TRANSRIPTEASE (2007) is New York City’s First Solar Powered Oyster Reef, a living art work, growing in the intertidal zone in MCNEIL PARK on College Point, Queens NY.
For the past few years artist Mara G. Haseltine has immersed herself in what she has described as “The Great New York Oyster Movement.” This cross-disciplinary project involves marine biologists, environmental scientists, community activists, oyster farmers and gardeners work to find the best solutions for restoring oyster beds which have historically graced New York’s Waterways in abundance.
“My most current projects combine minute structures from the nano-world with environmental technology to create a series of living sculptures employing ‘biomimicry’. I am working in collaboration with a team of marine biologists to create a living eco-system of functional underwater sculptures”–MGH
The idea is to bring back Crassotrea Virginica to New York, which would create a natural filtration system that cleans the waters and simultaneously brings back biodiversity that has been missing in New York’s waters and estuaries since the Industrial Revolution.
Oysters are the backbone of the benthic habitat and can act as natural water Treatment plants. The average oyster filters 5-25 gallons of “nutrient” rich water per day. The restoration of 100 square miles of reef would filter twenty seven billion tons of wastewater that flows into New York’s Waterways annually. The reef would not only be a haven for oysters but would quickly become a diverse habitat for aquatic life of all forms from gastropods to Striped Bass.
WHY ART and OYSTERS?
As an artist, Haseltine says she finds this project exciting because the project is, “An optimistic fusion between technology, science, art and environmental design. We are actually devising ways to improve upon nature and the way oyster reefs function in the wild while keeping the rich history of where oysters originated and they functioned in mind . In an age where the public is constantly hearing about the devastating effects of climate degradation an art project like this offers a beacon of hope. It is the first sculpture I have ever made that is literally alive and is meant to morph and grow, I cannot begin to tell you how exciting this prospect is for me.”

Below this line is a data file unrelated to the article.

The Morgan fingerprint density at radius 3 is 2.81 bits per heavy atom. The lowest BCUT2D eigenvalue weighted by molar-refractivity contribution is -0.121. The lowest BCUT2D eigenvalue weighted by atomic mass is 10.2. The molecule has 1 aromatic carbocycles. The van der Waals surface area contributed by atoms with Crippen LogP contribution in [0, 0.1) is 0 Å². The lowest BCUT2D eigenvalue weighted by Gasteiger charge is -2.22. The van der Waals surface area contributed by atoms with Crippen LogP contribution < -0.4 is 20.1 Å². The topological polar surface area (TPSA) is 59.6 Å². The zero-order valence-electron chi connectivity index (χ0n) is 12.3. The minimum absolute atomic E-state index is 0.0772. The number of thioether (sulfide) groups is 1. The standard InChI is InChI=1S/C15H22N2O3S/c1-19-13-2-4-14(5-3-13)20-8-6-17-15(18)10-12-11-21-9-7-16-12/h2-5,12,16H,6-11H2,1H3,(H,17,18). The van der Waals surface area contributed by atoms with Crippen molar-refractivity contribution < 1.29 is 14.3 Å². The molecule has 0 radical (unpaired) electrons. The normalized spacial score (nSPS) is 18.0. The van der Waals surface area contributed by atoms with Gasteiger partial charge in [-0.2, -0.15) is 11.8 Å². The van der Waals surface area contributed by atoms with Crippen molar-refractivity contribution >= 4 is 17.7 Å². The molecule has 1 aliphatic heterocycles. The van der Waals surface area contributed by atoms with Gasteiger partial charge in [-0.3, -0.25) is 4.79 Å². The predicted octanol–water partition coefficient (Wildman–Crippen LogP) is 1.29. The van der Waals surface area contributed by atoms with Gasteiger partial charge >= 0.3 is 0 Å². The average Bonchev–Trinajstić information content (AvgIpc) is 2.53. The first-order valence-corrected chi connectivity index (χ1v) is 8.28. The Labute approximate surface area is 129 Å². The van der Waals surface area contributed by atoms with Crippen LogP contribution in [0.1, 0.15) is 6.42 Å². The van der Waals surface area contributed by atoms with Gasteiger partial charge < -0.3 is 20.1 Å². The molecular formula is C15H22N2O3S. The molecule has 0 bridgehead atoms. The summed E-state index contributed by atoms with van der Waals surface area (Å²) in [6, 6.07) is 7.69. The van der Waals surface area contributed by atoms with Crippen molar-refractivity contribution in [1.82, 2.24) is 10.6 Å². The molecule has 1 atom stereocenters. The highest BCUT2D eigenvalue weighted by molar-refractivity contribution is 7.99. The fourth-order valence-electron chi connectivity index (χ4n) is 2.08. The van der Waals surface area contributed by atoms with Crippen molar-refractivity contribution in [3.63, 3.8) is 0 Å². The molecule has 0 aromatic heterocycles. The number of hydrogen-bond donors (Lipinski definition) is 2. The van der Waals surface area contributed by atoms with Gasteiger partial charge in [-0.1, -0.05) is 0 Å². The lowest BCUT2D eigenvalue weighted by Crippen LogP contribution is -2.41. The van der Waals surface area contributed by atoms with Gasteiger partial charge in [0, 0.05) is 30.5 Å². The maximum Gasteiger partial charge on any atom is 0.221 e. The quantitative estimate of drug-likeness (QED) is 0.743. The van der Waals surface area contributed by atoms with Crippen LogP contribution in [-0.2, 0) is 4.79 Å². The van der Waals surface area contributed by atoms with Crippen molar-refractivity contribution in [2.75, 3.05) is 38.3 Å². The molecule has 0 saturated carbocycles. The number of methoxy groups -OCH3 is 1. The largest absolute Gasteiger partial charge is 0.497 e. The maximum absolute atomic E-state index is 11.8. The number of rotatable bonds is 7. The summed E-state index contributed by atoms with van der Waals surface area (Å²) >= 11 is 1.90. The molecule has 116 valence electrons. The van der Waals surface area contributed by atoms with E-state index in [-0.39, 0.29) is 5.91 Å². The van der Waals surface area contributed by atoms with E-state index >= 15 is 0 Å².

In June of 2007, Mara G. Haseltine created and installed her first oyster reef, a pilot project experiment in New York City, in McNeil Park on College Point, Queens NY. The project is the first of its kind in New York City using low volts of electricity from solar panels to produce the accretion of calcium carbonate conducive to oyster growth. The “Biorock” process was originally developed by Architect Wolf Hilbritz and is used worldwide for coral reef restoration – see Global Coral Reef Alliance. Haseltine collaborated on this project with marine biologists, Colombia University Graduate student Katlin Baird and engineering student Michael DiDonato.
For this reef Haseltine’s concept was to create a modular design in metal, using solar panels to send low volts of electricity to metal and thus causing mineral accretion to occur as calcium carbonate formed on the structures. In the wild, oyster larvae typically settle on oyster shells which are composed of to calcium carbonate or limestone. With this experiment the calcium carbonate covered surfaces of the metal will in time become ideal settling spots for oyster larvae.
In keeping with her previous work Haseltine has peered into the microscopic realm to find the perfect shape for her structures and create a design inspired by the double helix in the act of transcription of RNA. Haseltine playfully dubbed the sculpture TRANSCRIPTEASE as double-helix shapes unwind and seem to dance around the pilings bringing both aesthetic beauty and optimal functionality to the project. TRANSCRIPTEASE also doubles as a teaching tool – the sculptures depict DNA in the act of replication, one sculpture is a fully formed DNA helix, and the other depicts DNA in the act of unraveling into the two separate strands of messenger RNA (mRNA).
The vertical twisted forms are optimal for oyster beds because its vertical shape allows for water to flow freely thus allowing oysters to receive the maximum amount of nutrients and keeps them above the sediment at the bottom. Vertical structures with plenty of ventilation space where nutrients can reach the oysters have proven to be the best way to grow healthy oysters. This design is actually an improvement on the typical oyster midden in which the oysters at the bottom are often smothered in sediment or covered by other oysters at the top of the pile so the ones on the bottom literally starve. To offset this problem, Haseltine created a design inspired by the double helix which allows for water to flow freely in order for the oysters to receive the maximum amount of nutrients. Haseltine utilized the architecture of pre-existing wooden pilings as a structural support to create vertical structures.
This is an environmentally sound and elegant use of the pilings, which cannot be removed as they are considered hazardous waste and are found throughout the coastline of New York’s waterways. The use of the pilings has the advantage of more strength as well as saving space and fostering water purification while still enjoying the advantages of re-creating a biodiverse habitat, which does not interfere with Benthic or bottom dwelling fish.
Materials: metal, solar-powered panels, oysters.